Mihskakwan James Harper is calling from Paris. And even through the hiccuping long-distance signal, the joy in his voice is clear. It’s the joy of someone who’s doing exactly what they were meant to do.
“I’m living my best life, eating all the pastries and learning the wonderful language,” jokes Harper [BSc(ME)/17], minimizing the fact he’s in the middle of exam week at Paris’s prestigious École Polytechnique, where he’s getting his master’s degree in renewable energy.
“I do have a big dream to be part of the movement on climate action.”
This UM alumnus’ grand plan to engineer a more sustainable and environmentally conscious world is one he began crafting as a forward-thinking 12-year-old in Sturgeon Lake Cree Nation in Alberta.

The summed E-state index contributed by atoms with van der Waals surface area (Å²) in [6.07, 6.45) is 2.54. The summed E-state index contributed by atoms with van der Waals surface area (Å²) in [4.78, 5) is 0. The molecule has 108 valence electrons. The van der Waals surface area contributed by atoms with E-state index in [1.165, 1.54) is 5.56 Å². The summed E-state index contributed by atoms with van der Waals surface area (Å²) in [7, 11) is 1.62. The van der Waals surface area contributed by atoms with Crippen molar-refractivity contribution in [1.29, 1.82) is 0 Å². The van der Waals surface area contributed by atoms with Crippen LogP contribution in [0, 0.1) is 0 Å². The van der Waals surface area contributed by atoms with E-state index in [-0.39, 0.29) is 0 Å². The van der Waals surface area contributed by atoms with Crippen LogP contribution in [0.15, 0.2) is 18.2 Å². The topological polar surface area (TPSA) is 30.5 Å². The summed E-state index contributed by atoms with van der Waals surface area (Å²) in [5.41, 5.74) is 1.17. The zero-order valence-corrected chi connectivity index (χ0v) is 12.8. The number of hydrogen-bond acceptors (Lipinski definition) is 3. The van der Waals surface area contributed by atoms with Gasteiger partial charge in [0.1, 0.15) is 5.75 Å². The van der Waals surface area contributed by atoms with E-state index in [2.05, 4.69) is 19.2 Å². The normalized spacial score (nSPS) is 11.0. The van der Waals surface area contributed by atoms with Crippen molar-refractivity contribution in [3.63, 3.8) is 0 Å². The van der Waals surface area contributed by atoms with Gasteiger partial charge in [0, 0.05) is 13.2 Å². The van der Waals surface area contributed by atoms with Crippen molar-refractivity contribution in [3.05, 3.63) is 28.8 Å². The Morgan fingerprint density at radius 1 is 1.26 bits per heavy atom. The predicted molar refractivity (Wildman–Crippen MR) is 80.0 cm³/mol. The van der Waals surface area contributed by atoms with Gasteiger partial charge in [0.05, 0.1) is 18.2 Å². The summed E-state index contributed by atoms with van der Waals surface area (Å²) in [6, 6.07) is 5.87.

The foundation of that dream—along with an emerging interest in decarbonization in the mobility sector—was built at the University of Manitoba when Harper was a thriving Engineering Access Program (ENGAP) undergrad, leading an engineering team in the International Shell Eco-marathon Americas.
The competition challenges students to design, build and drive the most energy-efficient car. Theirs was the only Canadian vehicle to make it on track.
“The whole thing was just an eye-opener for me, to prove to myself that I could actually do something amazing.”
Harper credits ENGAP—which is “not just a program, it’s a community”—with being integral to realizing his potential. The initiative offers academic, social and personal supports to Indigenous engineering students. More than 80 are enrolled (the most to date).
“ENGAP was foundational to my entire success, personally and professionally. I owe a lot to the program,” he says.
His gratitude extends to Gerry Price [BSc(ME)/70, MSc/72, LLD/17], a benefactor of ENGAP and mentor to UM engineering students including Harper himself through an internship at Price Industries.
“It was nice to have that opportunity, to have him extend that to me. I’m pretty grateful.”